5. Why do you think Jesus told the Samaritan that his faith is what made him well?
Final nugget – We can learn a lot from grateful people and should pay more attention to those on the margins.
Stay and Pray: A Devotion for Families at the Close of the Day Each week we feature a way for your family to reflect and pray together. For families with older children this is an at home liturgy for your family to participate in together. It is a daily devotion for families adapted from The Book of Common Prayer.
Before you begin, take a few moments to decide who will read the scripture reading and who will read the collect and closing.
Read the Psalm and Lord's Prayer in unison.
After a moment of silence, begin with the Psalm.
(Read in unison)
I will give thanks to the Lord with my whole heart, *
in the assembly of the upright, in the congregation.
2 Great are the deeds of the Lord! *
they are studied by all who delight in them.
3 His work is full of majesty and splendor, *
and his righteousness endures for ever.
4 He makes his marvelous works to be remembered; *
the Lord is gracious and full of compassion.
5 He gives food to those who fear him; *
he is ever mindful of his covenant.
6 He has shown his people the power of his works *
in giving them the lands of the nations.
7 The works of his hands are faithfulness and justice; *
all his commandments are sure.
8 They stand fast for ever and ever, *
because they are done in truth and equity.
9 He sent redemption to his people;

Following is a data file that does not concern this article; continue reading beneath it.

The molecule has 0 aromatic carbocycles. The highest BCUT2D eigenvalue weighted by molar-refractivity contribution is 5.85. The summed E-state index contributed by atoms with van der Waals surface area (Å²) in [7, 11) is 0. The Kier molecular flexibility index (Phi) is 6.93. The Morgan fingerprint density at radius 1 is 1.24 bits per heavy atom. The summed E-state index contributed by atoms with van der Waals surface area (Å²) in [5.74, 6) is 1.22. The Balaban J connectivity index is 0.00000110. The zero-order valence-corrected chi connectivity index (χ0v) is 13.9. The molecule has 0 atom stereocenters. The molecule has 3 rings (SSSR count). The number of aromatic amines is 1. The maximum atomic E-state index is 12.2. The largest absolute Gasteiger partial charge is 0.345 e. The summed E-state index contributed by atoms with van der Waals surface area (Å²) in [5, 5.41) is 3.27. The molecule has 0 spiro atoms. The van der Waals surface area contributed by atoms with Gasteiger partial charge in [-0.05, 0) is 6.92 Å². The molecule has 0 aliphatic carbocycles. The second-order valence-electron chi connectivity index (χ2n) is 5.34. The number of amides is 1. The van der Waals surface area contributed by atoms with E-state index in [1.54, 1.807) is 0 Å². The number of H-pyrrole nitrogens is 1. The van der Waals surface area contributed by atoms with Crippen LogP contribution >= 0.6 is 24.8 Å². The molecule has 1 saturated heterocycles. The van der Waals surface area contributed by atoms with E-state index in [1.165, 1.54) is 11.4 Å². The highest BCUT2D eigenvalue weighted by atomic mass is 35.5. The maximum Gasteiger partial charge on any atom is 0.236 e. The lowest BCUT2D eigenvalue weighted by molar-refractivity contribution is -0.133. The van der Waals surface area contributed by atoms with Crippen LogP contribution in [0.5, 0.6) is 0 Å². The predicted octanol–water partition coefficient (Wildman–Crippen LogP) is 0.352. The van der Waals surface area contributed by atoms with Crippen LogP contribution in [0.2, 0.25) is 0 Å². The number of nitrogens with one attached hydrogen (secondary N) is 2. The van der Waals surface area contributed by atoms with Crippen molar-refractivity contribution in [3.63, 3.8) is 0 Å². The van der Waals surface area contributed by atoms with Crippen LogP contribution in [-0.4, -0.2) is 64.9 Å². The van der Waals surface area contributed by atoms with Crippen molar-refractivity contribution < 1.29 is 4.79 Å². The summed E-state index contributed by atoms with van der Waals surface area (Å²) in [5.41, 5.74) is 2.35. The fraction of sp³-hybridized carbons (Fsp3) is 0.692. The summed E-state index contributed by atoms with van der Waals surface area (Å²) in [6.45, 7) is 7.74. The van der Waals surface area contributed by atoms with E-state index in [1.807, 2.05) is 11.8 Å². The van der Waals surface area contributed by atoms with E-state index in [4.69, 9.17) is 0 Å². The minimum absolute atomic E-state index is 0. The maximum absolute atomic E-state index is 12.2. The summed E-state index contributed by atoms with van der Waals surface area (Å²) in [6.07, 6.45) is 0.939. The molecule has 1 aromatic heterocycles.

he commanded his covenant for ever; *
holy and awesome is his Name.
10 The fear of the Lord is the beginning of wisdom; *
those who act accordingly have a good understanding;
his praise endures for ever.
(read by assigned person)
On the way to Jerusalem Jesus was going through the region between Samaria and Galilee. As he entered a village, ten lepers approached him. Keeping their distance, they called out, saying, "Jesus, Master, have mercy on us!" When he saw them, he said to them, "Go and show yourselves to the priests." And as they went, they were made clean. Then one of them, when he saw that he was healed, turned back, praising God with a loud voice. He prostrated himself at Jesus' feet and thanked him. And he was a Samaritan. Then Jesus asked, "Were not ten made clean? But the other nine, where are they? Was none of them found to return and give praise to God except this foreigner?" Then he said to him, "Get up and go on your way; your faith has made you well."
Prayers for Ourselves and For Others (take this time to each offer one person/event that you would like to hold in prayer as well as one thing you are thankful for)
Dear God, tonight I ask your prayers for.......
and I give you thanks for ..........
The Lord’s Prayer
(read in unison)
Our Father, who art in heaven,
hallowed be thy Name,
thy kingdom come,
thy will be done,
on earth as it is in heaven.
Give us this day our daily bread.
And forgive us our trespasses,
as we forgive those
who trespass against us.
And lead us not into temptation,
but deliver us from evil.
For thine is the kingdom,
and the power, and the glory,
for ever and ever.
(read by assigned person)
Lord, we pray that your grace may always precede and follow us, that we may continually be given to good works; through Jesus Christ our Lord, who lives and reigns with you and the Holy Spirit, one God, now and for ever. Amen.